Rosie Allshire is a PhD student at the University of Stirling’s Institute of Aquaculture. SAIC sponsored her attendance at the International Conference on Diseases of Fish and Shellfish to present a poster of her work. This is her report:
From the 9th to the 12th of September 2019 the European Association of Fish Pathologists (EAFP) held the 19th International Conference on Diseases of Fish and Shellfish in the city of Porto in the north of Portugal. As a 2nd year PhD student at the Institute of Aquaculture at the University of Stirling, I applied to present a poster on my work on salmon gill poxvirus (SGPV) at the conference. My abstract outlined my study on the virus in freshwater Atlantic salmon pre-smolts last winter, where I followed two comparable cohorts entering an infected system and a ‘clean’ system concurrently and monitored a variety of parameters throughout the cycle to track the progression of the virus and the disease.
The conference consisted of three concurrent sessions a day, on topics such as viruses and viral disease and host-pathogen interactions, covering all bases of fish and shellfish pathology. The organisers also invited a variety of keynote speakers who gave fascinating presentations every morning on issues such as ‘The effects of CO2 and related water chemistry on fish: climate change v. aquaculture’ by Rod Wilson from the University of Exeter, ‘The progressive management for improving aquaculture biosecurity: a new initiative’ by Melba Bondad-Reantaso from the Food and Agriculture Organisation of the United Nations and ‘Next-generation sequencing: A revolution in the field of fish diseases’ by Jean-Christophe Avarre from the Institute of Evolutionary Sciences of Montpellier.
The conference covered many of the key areas in aquaculture including nutrition, parasitology, bacteriology and, maybe the most relevant to me, virology. Some of the stand out oral presentations included a by Lisa-Victoria Bernhardt from the Norwegian Veterinary Institute which described a new method of detected salmonid alphavirus (SAV) from seawater, a method that could potentially have a huge impact on the aquaculture industry as it provides a non-lethal way to detect the presence of viruses earlier, and in a less invasive way than current methods. On a similar vein, Haakon Hansen, also from the Norwegian Veterinary Institute, presented his work on the detection of the parasite Gyrodactylus salaris by testing haplotype specific environmental DNA, another method which shows great potential for the diagnosis and the subsequent treatment of a wide range of pathogens in aquaculture. Non-lethal and non-invasive diagnostic methods like these could hugely reduce costs in fish and shellfish production both through earlier detection and more efficient and effective treatment as a result. These techniques could also both be extremely useful in my area of research once developed and standardised, as these pilot studies have shown substantially earlier detection of pathogens than traditional methods currently being used, which could lead to a better understanding of pathogens like salmon gill poxvirus, their sources and progression to disease.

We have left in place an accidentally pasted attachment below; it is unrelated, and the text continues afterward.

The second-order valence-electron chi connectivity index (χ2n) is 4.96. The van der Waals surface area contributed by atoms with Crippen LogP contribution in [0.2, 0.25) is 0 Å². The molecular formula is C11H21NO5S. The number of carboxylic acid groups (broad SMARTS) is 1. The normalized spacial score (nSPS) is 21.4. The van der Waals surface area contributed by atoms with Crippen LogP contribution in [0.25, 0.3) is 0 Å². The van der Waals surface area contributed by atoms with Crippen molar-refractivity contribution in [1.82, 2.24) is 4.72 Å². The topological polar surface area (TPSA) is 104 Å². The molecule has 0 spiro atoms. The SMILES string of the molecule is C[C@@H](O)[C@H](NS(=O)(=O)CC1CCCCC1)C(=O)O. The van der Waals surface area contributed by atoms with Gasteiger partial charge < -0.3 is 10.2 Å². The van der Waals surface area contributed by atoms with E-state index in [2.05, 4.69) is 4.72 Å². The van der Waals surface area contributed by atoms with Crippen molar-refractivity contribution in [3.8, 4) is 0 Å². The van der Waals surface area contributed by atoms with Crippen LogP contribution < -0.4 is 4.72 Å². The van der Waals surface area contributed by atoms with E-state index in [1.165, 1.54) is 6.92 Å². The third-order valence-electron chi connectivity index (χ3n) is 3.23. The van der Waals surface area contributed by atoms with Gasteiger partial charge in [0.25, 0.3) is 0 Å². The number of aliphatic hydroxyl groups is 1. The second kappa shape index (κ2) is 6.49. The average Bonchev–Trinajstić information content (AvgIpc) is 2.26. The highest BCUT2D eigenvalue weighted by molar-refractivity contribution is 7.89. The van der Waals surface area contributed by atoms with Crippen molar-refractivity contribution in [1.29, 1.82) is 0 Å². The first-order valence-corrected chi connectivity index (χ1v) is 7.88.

In summary, this conference was fascinating and both extremely useful to me from a scientific point of view, as well as a networking point of view, bringing together the most influential and knowledgeable people in fish and shellfish pathology worldwide.
(You can also find Rosie's post on Instagram here.)Find out about SAIC travel grants